Sources said Bagchi told the automobile manufacturers that the IOC had assured the government that there would be no problem in supplying the requisite fuel. “If the required fuel is available, there is no reason why Euro II norms will not be made applicable for Calcutta from November 1,” said Kanwar.

Sources in the automobile industry said that there would be a problem of disposing the existing stock of unsold cars, which do not conform to the Euro II auto emission standards. Moreover, sales tax on vehicles stocked in different city showrooms had already been paid, they added.

“Also, to instal equipment to conform to Euro II standards, the prices of cars will go up by at least Rs 15,000. This will have an adverse impact on buyers,” an automobile dealer said.

Calcutta is the second metro after New Delhi to implement Euro II norms. After Calcutta, the standards will be made compulsory in Mumbai and then in Chennai in 2001.    

Agartala, Oct. 17: 
Four persons were killed in separate incidents in the state during the past 24 hours. Two militants were also arrested.

At least three tribal civilians, including a woman, were first attacked with a bomb and then hacked to death by suspected United Bengali Liberation Front militants in Maharanipur area under Udaipur subdivision of South Tripura last night. Another tribal youth, who was seriously injured in the unprovoked attack, is battling for life in the district hospital at Udaipur.

In a separate incident, militants of the National Liberation Front of Tripura murdered a tribal youth in Takarjala police station area, suspecting him to be a police informer. The police found his body yesterday.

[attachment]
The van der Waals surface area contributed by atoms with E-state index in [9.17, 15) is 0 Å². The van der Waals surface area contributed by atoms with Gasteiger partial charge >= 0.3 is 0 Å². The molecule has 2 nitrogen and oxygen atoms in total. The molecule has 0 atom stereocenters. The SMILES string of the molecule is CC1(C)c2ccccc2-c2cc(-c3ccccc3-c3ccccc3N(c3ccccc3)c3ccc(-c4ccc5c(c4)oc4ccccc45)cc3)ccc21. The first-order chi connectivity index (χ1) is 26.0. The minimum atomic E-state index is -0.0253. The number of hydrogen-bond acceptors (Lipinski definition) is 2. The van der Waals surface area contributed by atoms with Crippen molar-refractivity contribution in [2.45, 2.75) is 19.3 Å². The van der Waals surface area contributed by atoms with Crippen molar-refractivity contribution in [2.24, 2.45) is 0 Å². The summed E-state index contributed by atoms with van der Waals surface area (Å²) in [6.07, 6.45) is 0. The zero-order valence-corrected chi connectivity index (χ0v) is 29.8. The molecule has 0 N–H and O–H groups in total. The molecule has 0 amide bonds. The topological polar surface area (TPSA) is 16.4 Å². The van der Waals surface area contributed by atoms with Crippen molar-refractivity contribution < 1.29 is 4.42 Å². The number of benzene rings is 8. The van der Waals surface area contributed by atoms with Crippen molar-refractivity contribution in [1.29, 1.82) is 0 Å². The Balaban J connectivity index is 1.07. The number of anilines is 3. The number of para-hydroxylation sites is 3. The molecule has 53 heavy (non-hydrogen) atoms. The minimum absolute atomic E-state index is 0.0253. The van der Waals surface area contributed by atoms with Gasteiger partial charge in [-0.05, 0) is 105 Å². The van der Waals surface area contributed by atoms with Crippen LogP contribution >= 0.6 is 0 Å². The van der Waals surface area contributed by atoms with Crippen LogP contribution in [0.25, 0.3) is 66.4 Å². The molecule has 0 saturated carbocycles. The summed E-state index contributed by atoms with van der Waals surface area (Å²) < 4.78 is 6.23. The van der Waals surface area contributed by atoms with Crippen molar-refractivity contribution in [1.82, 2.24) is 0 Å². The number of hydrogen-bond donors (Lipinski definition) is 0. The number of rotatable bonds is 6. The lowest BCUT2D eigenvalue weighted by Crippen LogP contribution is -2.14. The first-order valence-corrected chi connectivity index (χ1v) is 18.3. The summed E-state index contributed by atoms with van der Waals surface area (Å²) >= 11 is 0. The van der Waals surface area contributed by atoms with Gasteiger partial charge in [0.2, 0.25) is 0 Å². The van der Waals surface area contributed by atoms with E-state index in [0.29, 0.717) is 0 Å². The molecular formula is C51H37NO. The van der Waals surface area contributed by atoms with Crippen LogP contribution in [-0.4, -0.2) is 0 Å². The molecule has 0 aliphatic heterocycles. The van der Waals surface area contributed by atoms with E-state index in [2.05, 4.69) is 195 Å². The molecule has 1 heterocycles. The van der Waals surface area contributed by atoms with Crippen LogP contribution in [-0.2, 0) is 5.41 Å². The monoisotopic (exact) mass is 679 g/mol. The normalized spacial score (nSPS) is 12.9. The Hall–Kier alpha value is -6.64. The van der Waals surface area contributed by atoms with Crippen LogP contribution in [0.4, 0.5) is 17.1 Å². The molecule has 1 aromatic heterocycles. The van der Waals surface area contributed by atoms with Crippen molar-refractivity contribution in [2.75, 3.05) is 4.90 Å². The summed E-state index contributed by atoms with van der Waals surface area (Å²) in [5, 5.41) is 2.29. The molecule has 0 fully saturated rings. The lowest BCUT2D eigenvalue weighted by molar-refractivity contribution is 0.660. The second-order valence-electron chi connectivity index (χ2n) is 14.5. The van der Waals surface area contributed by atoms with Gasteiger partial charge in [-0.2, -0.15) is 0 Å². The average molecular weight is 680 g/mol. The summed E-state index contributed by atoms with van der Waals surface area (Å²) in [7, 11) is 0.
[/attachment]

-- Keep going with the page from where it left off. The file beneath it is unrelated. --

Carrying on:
Police sources said a group of tribal residents of remote Kuaimura village had come to Maharanipur market for shopping.

As the group reached the desolate Boroipara area on their way back home at 7 pm last night, suspected UBLF militants, hiding in the roadside teakwood garden, hurled a powerful bomb and then attacked them with sharp weapons. As a result three tribals, Mahim Jamatya, Mangal Jamatya and his wife Hiraboti died on the spot. Another youth, Nabajay Jamatya, was seriously injured and rushed to the district hospital at Udaipur.

On receiving information about the attack, a large contingent of policemen from Udaipur, led by superintendent of police (south) T.B. Roy and additional superintendent of police (south) Arindam Nath, rushed to the spot and launched combing operations. However, they could not track down the militants.

The injured Nabajay later told policemen in hospital that some other tribals in the same group were still missing. Police sources said the identity of the assailants was not confirmed though the “UBLF could be involved” .

Both the CPM and the Congress described the killing as a “heinous crime.” The CPM party organ Daily Desherkatha quoted party leaders as saying that “at a time when normalcy is steadily returning to the state because of the valiant role of the police and security forces, it is a heinous crime to target innocent tribals without any provocation.”

Former chief minister and sitting Congress MLA Samir Ranjan Barman also strongly condemned the killing and demanded drastic action against the culprits.

In a separate incident, a tribal youth, Nitai Debbarma, was killed by NLFT rebels in Beguniabari village under Takarjala police station. Police sources said Nitai was missing since Saturday and could have been abducted by the NLFT. He was also suspected to be a police informer responsible for operations in nearby Shyamnagar village, where the NLFT’s self-styled “area commander” Uttam alias Wangchak Debbarma was shot dead in an encounter.

In yet another incident, two hardcore NLFT rebels, Aghore Debbarma and Shanti Debbarma, were arrested yesterday from Dhanbilas village.